A surge in COVID cases hitting San Diego County has public health experts worried that a rise in hospitalizations and deaths could be on the way.
The Omicron variants BA.2 and BA.2.12.1, which are even more contagious than the variant that caused a winter surge in the U.S., are responsible for the recent increase in cases across the county — rivaling numbers seen in the Delta wave late last summer. For example, confirmed cases surpassed 1,500 per day for three days straight in late May.
“The respite we get between surges seems to be decreasing,” said Corinne McDaniels-Davidson, epidemiologist and the director of the San Diego State University Institute for Public Health.
Why this matters
Like other places around the country, San Diego is seeing yet another uptick in COVID cases, which could lead to an increase in hospitalizations and deaths.
“The question is: Where does it go from here?” she said. “Are we going to see something … close to the Omicron wave that we had in winter of this year? It all depends on what we choose to do as a society.”
Even more alarming, she said, data from wastewater sampling suggests that the number of new cases could be undercounted as more and more people rely on home-based testing. Looking at cities that preceded San Diego in the latest COVID-19 surge, she worries that hospitalizations and deaths could soon begin to rise.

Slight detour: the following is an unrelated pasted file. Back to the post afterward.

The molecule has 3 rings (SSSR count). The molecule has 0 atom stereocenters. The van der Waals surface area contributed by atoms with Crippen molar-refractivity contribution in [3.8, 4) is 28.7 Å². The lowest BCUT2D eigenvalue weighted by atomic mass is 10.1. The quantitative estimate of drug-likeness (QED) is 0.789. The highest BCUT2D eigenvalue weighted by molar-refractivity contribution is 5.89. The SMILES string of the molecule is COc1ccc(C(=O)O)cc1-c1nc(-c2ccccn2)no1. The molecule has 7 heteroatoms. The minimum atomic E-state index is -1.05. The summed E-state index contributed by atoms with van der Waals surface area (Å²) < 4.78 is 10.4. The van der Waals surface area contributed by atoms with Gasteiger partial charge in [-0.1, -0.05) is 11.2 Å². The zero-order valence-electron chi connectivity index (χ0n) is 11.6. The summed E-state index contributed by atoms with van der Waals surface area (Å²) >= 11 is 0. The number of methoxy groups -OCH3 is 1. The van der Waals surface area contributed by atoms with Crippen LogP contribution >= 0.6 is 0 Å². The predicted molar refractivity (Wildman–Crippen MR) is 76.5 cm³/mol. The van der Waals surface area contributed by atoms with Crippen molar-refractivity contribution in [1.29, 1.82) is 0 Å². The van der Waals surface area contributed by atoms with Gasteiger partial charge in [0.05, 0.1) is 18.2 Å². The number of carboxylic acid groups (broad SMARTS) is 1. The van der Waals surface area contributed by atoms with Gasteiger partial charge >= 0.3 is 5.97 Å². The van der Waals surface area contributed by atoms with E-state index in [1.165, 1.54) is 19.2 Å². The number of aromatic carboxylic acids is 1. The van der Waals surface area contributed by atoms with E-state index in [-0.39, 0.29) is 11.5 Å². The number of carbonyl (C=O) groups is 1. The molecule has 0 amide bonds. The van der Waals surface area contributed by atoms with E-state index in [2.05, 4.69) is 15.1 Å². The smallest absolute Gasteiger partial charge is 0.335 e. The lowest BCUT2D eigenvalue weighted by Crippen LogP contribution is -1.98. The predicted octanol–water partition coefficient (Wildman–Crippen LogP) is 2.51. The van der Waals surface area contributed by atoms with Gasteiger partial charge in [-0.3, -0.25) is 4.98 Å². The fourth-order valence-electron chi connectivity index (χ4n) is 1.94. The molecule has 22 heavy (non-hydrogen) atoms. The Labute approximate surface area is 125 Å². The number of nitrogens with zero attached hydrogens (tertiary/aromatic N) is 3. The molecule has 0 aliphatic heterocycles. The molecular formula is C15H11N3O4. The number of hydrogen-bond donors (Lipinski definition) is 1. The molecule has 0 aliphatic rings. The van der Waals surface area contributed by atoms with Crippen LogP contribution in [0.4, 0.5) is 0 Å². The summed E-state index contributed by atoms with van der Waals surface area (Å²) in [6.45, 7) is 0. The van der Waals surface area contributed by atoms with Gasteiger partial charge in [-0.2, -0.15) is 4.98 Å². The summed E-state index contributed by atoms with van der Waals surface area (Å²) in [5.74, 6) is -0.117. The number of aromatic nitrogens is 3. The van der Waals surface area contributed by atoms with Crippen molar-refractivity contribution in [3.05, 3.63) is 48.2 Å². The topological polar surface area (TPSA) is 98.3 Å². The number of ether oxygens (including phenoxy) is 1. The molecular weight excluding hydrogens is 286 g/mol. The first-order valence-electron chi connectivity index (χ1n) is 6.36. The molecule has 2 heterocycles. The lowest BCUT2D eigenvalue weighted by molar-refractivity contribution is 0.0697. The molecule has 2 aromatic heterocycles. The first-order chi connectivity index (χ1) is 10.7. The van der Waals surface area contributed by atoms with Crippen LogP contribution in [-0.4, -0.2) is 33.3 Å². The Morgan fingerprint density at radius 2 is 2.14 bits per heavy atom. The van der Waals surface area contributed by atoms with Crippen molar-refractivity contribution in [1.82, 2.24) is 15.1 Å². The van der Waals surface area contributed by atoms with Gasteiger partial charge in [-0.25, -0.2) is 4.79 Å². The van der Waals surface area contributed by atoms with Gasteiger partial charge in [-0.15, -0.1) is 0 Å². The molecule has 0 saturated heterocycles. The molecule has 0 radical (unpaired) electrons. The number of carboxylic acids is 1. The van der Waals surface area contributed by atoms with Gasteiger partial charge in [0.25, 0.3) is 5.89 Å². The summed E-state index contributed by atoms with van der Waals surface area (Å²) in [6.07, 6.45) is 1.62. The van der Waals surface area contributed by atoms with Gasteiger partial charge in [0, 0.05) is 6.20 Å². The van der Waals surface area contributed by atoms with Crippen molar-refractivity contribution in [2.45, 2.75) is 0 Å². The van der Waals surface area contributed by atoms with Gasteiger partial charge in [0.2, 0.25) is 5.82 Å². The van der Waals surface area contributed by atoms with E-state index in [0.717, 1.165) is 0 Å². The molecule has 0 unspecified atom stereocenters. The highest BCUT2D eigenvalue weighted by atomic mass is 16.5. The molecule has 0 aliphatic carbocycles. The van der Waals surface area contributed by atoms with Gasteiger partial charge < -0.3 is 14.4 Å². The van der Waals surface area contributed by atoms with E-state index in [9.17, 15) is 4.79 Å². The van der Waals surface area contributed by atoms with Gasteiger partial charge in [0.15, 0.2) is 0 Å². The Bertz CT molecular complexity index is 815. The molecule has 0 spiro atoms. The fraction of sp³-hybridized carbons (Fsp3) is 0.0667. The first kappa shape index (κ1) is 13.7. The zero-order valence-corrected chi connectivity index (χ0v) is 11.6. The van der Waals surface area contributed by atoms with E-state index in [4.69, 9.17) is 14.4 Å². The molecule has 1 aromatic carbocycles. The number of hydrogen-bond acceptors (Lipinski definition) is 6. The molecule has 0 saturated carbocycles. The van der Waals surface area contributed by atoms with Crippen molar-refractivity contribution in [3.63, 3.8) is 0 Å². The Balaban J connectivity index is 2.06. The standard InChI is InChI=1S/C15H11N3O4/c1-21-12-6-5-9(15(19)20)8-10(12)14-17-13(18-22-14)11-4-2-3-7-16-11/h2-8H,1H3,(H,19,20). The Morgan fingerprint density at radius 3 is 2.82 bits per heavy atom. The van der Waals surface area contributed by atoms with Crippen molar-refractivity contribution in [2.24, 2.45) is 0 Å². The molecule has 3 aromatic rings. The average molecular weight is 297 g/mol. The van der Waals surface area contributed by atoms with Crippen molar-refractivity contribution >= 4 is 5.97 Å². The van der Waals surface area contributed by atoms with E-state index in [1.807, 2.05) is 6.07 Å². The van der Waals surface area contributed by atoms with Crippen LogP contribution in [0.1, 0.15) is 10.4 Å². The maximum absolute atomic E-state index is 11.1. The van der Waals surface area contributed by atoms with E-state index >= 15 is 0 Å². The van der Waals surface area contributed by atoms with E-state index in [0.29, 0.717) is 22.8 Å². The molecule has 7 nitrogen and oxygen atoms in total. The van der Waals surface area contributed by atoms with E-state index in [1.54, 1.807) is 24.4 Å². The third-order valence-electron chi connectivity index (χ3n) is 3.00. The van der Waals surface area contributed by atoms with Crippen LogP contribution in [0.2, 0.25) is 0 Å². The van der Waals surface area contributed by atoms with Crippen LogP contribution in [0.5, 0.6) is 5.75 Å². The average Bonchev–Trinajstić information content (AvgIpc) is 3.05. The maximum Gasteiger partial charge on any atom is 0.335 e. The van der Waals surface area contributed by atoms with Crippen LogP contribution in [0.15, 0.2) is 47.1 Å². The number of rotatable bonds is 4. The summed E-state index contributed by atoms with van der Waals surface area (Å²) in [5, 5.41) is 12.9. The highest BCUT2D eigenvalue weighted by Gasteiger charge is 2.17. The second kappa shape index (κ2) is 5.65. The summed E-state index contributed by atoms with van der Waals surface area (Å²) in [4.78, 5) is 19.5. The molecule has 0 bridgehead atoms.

“I think that probably is coming,” she said. “It’s frustrating.”
COVID has killed more than 5,300 people in San Diego County since the start of the pandemic. While hospitalizations hit their lowest point of the year in April, county data show those numbers rising throughout May.
Dr. David Smith, head of infectious diseases at University of California San Diego, said the increase in infections isn’t surprising.
“When new variants come through and immunity wanes within the community, then we should expect to see an increase in cases,” he said. Still, he said he was caught off guard by how early the new wave hit. “I was thinking that we weren’t going to be hitting an uptick until July. … That was the surprising part to me.”
Smith said it’s important to look closely at new variants spreading locally and abroad to determine how it will affect the population. The Omicron wave that hit the U.S. over the winter generally caused milder symptoms, but turned out to be deadlier for older Americans than the Delta variant. Smith said he expects the coronavirus to continue to evolve for the rest of his career.
“Each wave of variant is different. It is the same virus but it behaves differently both in its infectiousness and its clinical outcomes,” he said, adding that he doesn’t want people to be complacent. “There will be another wave and it will be like a whole other pandemic.”
Given the latest increase in cases — and likely future waves — McDaniels-Davidson said she wants the federal government to set standards for “on-ramps” to guide local officials on when they might put restrictions in place again to hamper the spread of the virus.
“We haven’t seen that from the federal government and it’s been disappointing,” she said. “Local authorities at the county and state are in a pretty tough position when they are not really being supported by federal agencies.”
She added that in between surges, she’d like to see more focus placed on ventilation and air filtration in public spaces, given their importance in preventing the spread of the virus.
“We know what works,” she said. “I wish we were using that time to put those measures in place.”